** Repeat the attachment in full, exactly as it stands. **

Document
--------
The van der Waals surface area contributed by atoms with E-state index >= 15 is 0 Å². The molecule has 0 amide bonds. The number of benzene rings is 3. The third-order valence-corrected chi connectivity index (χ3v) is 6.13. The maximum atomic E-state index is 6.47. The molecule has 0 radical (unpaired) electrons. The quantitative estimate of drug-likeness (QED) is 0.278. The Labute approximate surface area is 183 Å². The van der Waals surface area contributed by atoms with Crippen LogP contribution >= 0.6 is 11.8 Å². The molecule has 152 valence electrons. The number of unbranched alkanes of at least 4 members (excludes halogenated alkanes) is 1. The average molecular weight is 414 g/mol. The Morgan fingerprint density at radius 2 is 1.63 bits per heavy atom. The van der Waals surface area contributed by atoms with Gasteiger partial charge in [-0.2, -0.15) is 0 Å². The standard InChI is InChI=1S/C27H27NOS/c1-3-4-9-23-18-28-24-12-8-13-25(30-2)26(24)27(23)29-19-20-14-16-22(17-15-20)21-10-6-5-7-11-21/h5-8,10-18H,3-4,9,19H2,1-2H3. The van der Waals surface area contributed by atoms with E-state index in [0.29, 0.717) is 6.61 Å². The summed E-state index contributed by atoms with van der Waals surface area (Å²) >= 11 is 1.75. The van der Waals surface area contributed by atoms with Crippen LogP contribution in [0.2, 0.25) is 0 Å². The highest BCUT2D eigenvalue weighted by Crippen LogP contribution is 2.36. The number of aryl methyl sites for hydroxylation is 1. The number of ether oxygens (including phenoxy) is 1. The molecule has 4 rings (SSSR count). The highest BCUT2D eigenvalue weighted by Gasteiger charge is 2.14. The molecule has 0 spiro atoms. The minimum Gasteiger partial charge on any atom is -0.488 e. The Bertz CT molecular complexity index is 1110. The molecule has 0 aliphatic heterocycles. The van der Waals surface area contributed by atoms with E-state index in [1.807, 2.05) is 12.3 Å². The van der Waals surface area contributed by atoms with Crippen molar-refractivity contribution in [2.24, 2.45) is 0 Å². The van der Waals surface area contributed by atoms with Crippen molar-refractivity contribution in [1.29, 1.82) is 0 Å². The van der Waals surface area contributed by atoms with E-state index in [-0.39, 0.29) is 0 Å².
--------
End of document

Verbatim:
The van der Waals surface area contributed by atoms with E-state index >= 15 is 0 Å². The molecule has 0 amide bonds. The number of benzene rings is 3. The third-order valence-corrected chi connectivity index (χ3v) is 6.13. The maximum atomic E-state index is 6.47. The molecule has 0 radical (unpaired) electrons. The quantitative estimate of drug-likeness (QED) is 0.278. The Labute approximate surface area is 183 Å². The van der Waals surface area contributed by atoms with Crippen LogP contribution >= 0.6 is 11.8 Å². The molecule has 152 valence electrons. The number of unbranched alkanes of at least 4 members (excludes halogenated alkanes) is 1. The average molecular weight is 414 g/mol. The Morgan fingerprint density at radius 2 is 1.63 bits per heavy atom. The van der Waals surface area contributed by atoms with Gasteiger partial charge in [-0.2, -0.15) is 0 Å². The standard InChI is InChI=1S/C27H27NOS/c1-3-4-9-23-18-28-24-12-8-13-25(30-2)26(24)27(23)29-19-20-14-16-22(17-15-20)21-10-6-5-7-11-21/h5-8,10-18H,3-4,9,19H2,1-2H3. The van der Waals surface area contributed by atoms with E-state index in [0.29, 0.717) is 6.61 Å². The summed E-state index contributed by atoms with van der Waals surface area (Å²) >= 11 is 1.75. The van der Waals surface area contributed by atoms with Crippen LogP contribution in [0.2, 0.25) is 0 Å². The highest BCUT2D eigenvalue weighted by Crippen LogP contribution is 2.36. The number of aryl methyl sites for hydroxylation is 1. The number of ether oxygens (including phenoxy) is 1. The molecule has 4 rings (SSSR count). The highest BCUT2D eigenvalue weighted by Gasteiger charge is 2.14. The molecule has 0 spiro atoms. The minimum Gasteiger partial charge on any atom is -0.488 e. The Bertz CT molecular complexity index is 1110. The molecule has 0 aliphatic heterocycles. The van der Waals surface area contributed by atoms with E-state index in [1.807, 2.05) is 12.3 Å². The van der Waals surface area contributed by atoms with Crippen molar-refractivity contribution in [2.24, 2.45) is 0 Å². The van der Waals surface area contributed by atoms with Crippen molar-refractivity contribution in [1.29, 1.82) is 0 Å². The van der Waals surface area contributed by atoms with E-state index in [-0.39, 0.29) is 0 Å².